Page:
Air pollution kills 7m every year
Seven million people suffer premature deaths due to household and outdoor air pollution every year around the globe, according to the World Health Organization.
The South East Asian region accounts for 2.4 million of the seven million premature deaths, the WHO estimates after analysing data collected between 2011 and 2015.
Nine out of 10 people breathe air containing high levels of pollutants, the WHO said in a statement issued in Geneva yesterday.
Among the cities of over 14 million residents, Dhaka has been ranked third in terms of the presence of fine particulate matter with a diameter between 2.5 and 10 micrometres (PM10) in air.
While the acceptable levels of PM10 in every cubic metre is 60, in Dhaka's air it is 147. It is 292 in Delhi and 284 in Cairo.
The data focuses on particulate matters with a diameter between 2.5 and 10 micrometres (PM10 or less) and particles with a diameter of less than 2.5 micrometres (PM2.5).
The PM2.5 includes toxins like sulphate and black carbon, which pose the greatest health risks as they can penetrate deep into the lungs or cardiovascular system.
Non-communicable diseases are the leading causes of deaths globally and air pollution contributes significantly to NCDs such as cardiovascular diseases, respiratory diseases and lung cancer.
Cleaning up the air will help prevent NCDs, particularly among women and vulnerable groups such as children, those already ill and the elderly, Poonam Khetrapal Singh, regional director, WHO South-East Asia, said in a press release issued from Delhi on Tuesday.
The WHO recognises that air pollution is a critical risk factor for NCDs, causing an estimated one-quarter (24 percent) of all adult deaths from heart disease, 25 percent from stroke, 43 percent from chronic obstructive pulmonary disease and 29 percent from lung cancer.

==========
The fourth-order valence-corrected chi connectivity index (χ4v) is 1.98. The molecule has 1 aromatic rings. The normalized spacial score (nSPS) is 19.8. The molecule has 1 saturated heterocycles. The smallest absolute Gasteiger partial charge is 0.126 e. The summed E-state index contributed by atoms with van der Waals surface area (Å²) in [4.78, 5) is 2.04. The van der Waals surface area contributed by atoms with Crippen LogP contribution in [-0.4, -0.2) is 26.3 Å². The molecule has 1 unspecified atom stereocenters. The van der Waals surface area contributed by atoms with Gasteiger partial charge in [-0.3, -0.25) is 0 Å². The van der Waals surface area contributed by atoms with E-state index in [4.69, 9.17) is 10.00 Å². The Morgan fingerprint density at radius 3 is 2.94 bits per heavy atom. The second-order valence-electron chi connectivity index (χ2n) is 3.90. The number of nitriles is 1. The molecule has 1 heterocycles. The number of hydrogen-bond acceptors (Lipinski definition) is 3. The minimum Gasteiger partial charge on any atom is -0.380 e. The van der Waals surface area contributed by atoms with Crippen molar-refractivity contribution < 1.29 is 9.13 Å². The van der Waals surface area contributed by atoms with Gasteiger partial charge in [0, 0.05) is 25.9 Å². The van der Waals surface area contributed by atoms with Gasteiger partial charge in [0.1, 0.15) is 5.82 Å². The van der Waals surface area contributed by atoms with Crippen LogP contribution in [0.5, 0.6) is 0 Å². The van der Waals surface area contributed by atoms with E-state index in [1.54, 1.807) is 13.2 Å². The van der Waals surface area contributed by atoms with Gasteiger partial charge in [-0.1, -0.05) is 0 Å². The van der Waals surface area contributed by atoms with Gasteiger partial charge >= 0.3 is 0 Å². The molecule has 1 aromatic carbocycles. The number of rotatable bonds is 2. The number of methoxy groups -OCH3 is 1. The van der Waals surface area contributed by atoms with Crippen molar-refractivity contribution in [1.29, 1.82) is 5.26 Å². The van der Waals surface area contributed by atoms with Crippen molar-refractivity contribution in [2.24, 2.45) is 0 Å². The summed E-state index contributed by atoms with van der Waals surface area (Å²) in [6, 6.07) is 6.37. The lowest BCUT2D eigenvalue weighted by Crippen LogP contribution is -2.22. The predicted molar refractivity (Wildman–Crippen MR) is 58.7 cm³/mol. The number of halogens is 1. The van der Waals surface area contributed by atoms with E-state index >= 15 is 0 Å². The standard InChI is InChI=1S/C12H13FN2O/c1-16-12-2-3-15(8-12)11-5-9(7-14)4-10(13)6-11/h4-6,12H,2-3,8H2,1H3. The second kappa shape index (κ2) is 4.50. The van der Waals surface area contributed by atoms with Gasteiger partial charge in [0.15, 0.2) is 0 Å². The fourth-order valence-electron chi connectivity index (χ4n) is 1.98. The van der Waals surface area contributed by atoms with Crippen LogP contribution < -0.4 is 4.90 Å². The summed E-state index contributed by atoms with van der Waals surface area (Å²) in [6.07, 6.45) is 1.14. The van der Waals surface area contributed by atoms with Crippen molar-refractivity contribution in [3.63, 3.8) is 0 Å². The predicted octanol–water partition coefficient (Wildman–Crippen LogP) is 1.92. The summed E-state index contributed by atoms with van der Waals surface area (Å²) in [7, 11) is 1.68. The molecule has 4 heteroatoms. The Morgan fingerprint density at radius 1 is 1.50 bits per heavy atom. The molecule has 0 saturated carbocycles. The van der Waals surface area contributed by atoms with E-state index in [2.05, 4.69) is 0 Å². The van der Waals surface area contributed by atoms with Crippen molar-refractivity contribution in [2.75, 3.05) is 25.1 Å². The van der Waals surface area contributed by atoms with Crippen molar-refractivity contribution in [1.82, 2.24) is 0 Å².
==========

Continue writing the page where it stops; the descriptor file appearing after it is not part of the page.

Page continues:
According to the WHO, Dhaka is ranked as one of the top megacities in the South East Asian region where residents are exposed to pollutant air particulates.
More than 4,300 cities in 108 countries are now included in WHO's ambient air quality database, making this the world's most comprehensive database on ambient air pollution. Since 2016, more than 1,000 additional cities have been added to the database, which shows that more countries are measuring and taking action to reduce air pollution than ever before.
The WHO is the custodial agency for the Sustainable Development Goal Indicator to substantially reduce the number of deaths and illnesses from air pollution by 2030.
The distribution of the seven million deaths is largely uneven with the vast majority of the pollution-induced deaths being taking place on the poorer countries.
"Air pollution threatens us all, but the poorest and most marginalised people bear the brunt of the burden," Tedros Adhanom Ghebreyesus, director-general of WHO, said in a statement.
"It is unacceptable that over three billion people -- most of them women and children -- are still breathing deadly smoke every day from using polluting stoves and fuels in their homes. If we don't take urgent action on air pollution, we will never come close to achieving sustainable development."
More than 90 percent of air pollution-related deaths occur in low- and middle-income countries, mainly in Asia and Africa, followed by low- and middle-income countries of the Eastern Mediterranean region, Europe and the Americas, the WHO said.